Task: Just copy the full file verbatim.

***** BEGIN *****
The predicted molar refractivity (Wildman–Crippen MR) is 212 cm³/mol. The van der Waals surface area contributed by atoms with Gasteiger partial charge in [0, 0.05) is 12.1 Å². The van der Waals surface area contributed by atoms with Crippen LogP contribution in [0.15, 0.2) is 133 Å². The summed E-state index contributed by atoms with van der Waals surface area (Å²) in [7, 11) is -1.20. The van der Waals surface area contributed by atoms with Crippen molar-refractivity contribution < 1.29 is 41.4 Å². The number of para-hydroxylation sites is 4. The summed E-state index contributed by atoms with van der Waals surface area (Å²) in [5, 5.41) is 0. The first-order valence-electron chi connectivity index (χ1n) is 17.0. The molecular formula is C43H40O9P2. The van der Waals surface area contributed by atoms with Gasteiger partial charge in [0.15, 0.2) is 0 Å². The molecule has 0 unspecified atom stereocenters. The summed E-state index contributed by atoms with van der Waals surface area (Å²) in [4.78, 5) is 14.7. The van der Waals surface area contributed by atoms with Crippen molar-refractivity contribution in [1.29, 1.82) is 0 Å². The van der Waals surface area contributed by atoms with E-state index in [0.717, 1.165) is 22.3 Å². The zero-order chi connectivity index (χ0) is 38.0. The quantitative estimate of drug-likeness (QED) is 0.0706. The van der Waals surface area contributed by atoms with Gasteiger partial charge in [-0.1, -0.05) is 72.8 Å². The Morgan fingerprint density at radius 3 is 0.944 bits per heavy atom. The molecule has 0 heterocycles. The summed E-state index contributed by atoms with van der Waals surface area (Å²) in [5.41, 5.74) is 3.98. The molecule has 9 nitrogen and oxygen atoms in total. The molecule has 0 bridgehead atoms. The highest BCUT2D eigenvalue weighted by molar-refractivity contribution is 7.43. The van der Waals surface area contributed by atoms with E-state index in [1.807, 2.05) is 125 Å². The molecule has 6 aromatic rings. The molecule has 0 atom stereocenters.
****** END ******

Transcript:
The predicted molar refractivity (Wildman–Crippen MR) is 212 cm³/mol. The van der Waals surface area contributed by atoms with Gasteiger partial charge in [0, 0.05) is 12.1 Å². The van der Waals surface area contributed by atoms with Crippen LogP contribution in [0.15, 0.2) is 133 Å². The summed E-state index contributed by atoms with van der Waals surface area (Å²) in [7, 11) is -1.20. The van der Waals surface area contributed by atoms with Crippen molar-refractivity contribution < 1.29 is 41.4 Å². The number of para-hydroxylation sites is 4. The summed E-state index contributed by atoms with van der Waals surface area (Å²) in [5, 5.41) is 0. The first-order valence-electron chi connectivity index (χ1n) is 17.0. The molecular formula is C43H40O9P2. The van der Waals surface area contributed by atoms with Gasteiger partial charge in [0.15, 0.2) is 0 Å². The molecule has 0 unspecified atom stereocenters. The summed E-state index contributed by atoms with van der Waals surface area (Å²) in [4.78, 5) is 14.7. The van der Waals surface area contributed by atoms with Crippen molar-refractivity contribution in [1.29, 1.82) is 0 Å². The van der Waals surface area contributed by atoms with E-state index in [0.717, 1.165) is 22.3 Å². The zero-order chi connectivity index (χ0) is 38.0. The quantitative estimate of drug-likeness (QED) is 0.0706. The van der Waals surface area contributed by atoms with Gasteiger partial charge in [-0.1, -0.05) is 72.8 Å². The Morgan fingerprint density at radius 3 is 0.944 bits per heavy atom. The molecule has 0 heterocycles. The summed E-state index contributed by atoms with van der Waals surface area (Å²) in [5.41, 5.74) is 3.98. The molecule has 9 nitrogen and oxygen atoms in total. The molecule has 0 bridgehead atoms. The highest BCUT2D eigenvalue weighted by molar-refractivity contribution is 7.43. The van der Waals surface area contributed by atoms with E-state index in [1.807, 2.05) is 125 Å². The molecule has 6 aromatic rings. The molecule has 0 atom stereocenters.